The psychiatrist, who has been practicing since 1983, highlights pro-anorexia groups as a "terrible" influence on young people who are just starting to diet.

"It's important to add there are some great pro-recovery sites out there, but the others are very damaging. Even though some of our patients weigh five stone, they still think they are fat. And these kind of sites do not help. There's also a media obsession with weight which has contributed to these problems.

"We want patients to see the costs of their illness," she continues. "Sometimes it requires a lot of talking to make patients even realise they have a mental illness, and a lot of time to help them change their views on life.

"Some of our patients might accept they are ill and need help, but their thoughts are just too strong to allow them to eat and recover.

I'll never forget one girl asking me: 'Why are you torturing me like this?', says Dr McCluskey

"One analogy I like using is from Professor Chris Fairburn. Imagine if you went to sleep one night, and in the middle of the night someone put a pair of anorexia glasses on you. You woke up with these glasses on, but you didn't know you had them on, and you saw the world trough these glasses, in a different way to everyone else. And you didn't even know your view of the world had changed."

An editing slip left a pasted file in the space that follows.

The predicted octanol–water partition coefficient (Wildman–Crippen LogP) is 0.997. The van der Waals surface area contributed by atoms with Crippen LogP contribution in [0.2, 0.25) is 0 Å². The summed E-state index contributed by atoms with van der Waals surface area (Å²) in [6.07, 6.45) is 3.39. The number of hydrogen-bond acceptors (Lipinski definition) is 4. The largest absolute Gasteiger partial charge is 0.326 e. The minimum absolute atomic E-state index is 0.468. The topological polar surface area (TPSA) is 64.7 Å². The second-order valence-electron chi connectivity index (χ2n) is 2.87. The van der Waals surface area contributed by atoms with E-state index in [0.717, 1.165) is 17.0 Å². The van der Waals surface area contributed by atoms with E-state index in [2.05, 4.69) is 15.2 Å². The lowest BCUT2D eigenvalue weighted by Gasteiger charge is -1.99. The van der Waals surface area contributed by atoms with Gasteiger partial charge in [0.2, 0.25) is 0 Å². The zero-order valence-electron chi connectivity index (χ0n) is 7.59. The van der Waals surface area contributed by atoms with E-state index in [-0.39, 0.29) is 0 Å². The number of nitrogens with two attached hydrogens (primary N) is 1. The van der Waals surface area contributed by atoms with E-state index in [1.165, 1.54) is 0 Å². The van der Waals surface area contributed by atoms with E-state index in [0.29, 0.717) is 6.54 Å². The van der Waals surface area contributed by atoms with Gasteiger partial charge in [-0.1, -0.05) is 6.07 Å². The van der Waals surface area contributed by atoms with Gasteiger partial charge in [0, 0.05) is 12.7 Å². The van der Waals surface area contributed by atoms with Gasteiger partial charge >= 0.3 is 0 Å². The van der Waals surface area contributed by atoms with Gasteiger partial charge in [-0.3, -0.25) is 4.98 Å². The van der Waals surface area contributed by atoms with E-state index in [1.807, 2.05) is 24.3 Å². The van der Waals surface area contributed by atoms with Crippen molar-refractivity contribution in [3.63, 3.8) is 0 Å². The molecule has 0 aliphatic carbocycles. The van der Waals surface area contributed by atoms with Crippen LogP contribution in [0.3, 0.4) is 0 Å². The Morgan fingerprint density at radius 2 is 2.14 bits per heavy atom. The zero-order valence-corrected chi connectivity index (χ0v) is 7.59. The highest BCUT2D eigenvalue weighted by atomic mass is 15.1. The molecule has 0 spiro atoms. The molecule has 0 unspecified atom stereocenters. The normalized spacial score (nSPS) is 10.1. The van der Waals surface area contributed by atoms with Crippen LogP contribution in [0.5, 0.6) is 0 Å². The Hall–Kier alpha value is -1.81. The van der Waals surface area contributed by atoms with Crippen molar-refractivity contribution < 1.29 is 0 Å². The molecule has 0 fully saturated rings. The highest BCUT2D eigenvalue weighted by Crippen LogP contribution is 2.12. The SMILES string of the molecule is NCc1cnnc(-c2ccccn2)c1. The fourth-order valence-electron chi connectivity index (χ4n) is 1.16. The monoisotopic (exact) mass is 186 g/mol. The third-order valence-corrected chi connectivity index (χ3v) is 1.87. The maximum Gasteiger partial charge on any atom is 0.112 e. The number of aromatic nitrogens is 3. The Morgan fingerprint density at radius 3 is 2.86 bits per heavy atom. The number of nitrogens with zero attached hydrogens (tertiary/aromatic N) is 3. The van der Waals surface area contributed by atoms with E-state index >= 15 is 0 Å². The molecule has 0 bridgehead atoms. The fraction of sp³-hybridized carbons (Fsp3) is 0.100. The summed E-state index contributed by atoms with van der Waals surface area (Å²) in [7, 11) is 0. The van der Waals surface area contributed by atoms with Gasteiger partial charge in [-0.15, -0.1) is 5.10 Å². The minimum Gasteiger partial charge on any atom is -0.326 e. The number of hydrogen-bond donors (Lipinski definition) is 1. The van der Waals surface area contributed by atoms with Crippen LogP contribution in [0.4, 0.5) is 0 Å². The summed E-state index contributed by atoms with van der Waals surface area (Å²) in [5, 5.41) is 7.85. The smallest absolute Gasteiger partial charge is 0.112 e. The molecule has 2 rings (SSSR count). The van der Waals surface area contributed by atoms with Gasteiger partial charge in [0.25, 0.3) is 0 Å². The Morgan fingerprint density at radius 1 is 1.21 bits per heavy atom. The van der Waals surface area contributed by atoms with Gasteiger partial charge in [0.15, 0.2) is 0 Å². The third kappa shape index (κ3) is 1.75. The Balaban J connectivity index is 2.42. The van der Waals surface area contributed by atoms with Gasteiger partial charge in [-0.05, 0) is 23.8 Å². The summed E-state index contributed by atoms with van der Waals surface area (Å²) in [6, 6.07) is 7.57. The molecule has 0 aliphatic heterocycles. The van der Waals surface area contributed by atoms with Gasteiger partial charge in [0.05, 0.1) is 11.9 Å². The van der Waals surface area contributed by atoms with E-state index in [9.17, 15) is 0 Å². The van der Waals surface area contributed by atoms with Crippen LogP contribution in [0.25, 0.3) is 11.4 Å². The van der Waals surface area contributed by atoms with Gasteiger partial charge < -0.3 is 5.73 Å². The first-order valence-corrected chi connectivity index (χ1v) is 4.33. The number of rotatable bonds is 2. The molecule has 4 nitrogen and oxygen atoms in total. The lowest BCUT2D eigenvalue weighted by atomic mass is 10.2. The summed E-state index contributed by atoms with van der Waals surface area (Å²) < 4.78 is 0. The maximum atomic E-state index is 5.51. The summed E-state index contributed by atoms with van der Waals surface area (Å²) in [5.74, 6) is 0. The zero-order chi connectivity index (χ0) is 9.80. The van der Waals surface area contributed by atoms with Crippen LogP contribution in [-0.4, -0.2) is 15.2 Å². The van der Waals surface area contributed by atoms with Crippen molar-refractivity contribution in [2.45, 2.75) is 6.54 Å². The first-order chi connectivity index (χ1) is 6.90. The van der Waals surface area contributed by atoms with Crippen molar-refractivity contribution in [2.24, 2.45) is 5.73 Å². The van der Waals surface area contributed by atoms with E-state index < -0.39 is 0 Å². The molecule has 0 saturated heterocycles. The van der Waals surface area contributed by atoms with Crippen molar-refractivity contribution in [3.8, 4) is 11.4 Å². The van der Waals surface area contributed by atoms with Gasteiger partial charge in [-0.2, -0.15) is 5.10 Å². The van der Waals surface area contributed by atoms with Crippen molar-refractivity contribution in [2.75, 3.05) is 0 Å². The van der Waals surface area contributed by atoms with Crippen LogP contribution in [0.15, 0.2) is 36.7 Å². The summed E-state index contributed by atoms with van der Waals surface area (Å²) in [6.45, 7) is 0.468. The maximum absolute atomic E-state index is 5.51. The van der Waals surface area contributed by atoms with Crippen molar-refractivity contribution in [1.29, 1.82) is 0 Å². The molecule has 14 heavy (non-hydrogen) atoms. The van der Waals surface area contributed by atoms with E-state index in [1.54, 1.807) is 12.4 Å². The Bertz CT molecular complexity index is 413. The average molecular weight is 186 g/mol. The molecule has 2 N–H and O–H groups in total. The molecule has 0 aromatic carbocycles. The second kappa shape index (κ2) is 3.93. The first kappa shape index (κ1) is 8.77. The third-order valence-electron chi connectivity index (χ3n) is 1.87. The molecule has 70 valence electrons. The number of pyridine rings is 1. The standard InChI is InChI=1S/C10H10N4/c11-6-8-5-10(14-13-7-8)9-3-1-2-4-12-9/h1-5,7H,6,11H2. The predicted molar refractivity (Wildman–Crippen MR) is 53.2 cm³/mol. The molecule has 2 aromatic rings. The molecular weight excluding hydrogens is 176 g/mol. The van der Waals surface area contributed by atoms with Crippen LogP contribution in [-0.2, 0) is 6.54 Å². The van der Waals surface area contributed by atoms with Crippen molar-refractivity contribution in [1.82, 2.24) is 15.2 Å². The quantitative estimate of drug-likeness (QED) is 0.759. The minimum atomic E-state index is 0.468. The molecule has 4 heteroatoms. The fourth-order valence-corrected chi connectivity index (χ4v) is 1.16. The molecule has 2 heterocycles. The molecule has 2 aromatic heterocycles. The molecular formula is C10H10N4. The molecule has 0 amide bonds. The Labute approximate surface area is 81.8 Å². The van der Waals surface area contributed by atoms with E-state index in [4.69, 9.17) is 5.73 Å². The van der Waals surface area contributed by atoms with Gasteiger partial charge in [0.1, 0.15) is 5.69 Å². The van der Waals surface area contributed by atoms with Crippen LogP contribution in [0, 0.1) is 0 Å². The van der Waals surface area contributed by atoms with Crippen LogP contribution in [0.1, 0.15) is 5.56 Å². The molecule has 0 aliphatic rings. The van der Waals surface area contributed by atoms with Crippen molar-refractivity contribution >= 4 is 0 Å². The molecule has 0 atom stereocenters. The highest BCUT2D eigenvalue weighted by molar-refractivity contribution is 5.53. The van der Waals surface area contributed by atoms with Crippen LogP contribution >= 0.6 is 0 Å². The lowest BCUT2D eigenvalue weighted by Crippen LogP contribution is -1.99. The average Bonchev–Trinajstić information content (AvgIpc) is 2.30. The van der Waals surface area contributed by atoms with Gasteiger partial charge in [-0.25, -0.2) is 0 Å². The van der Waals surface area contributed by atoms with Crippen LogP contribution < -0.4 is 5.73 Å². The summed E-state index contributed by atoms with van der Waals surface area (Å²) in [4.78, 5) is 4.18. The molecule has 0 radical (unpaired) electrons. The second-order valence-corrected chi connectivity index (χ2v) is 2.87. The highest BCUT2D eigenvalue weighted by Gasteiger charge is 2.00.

It's a thought-provoking analogy, and one which lays bare the helplessness of anorexia patients.

"Unfortunately, it is easier to spot anorexia in teen girls as their periods stop," McCluskey continues. "Whereas male patients.. they are more focused on having a lean sporty body; they may be eating well but compulsively exercising. One in 10 sufferers is male but it is much more unusual for us to treat male patients. It is crushingly difficult for men to seek help from their GP. If they say 'I have an eating disorder', GPs just don't know how to react to it.

"Some eating disorder services won't even accept patients below a certain weight which is horrifying."

At the Priory, patients have a bespoke programme tailored to each patient, and McCluskey admits the staff are "incredibly lucky" to be able to offer such a wide range of therapies.

Despite her own vast expertise, McCluskey is full of admiration for the nursing staff at Hayes Grove. "The team we have here are so skilled and compassionate and that makes all the difference," she gushes. "I don’t know how they do it. Nurses sit hour after hour cajoling someone to eat.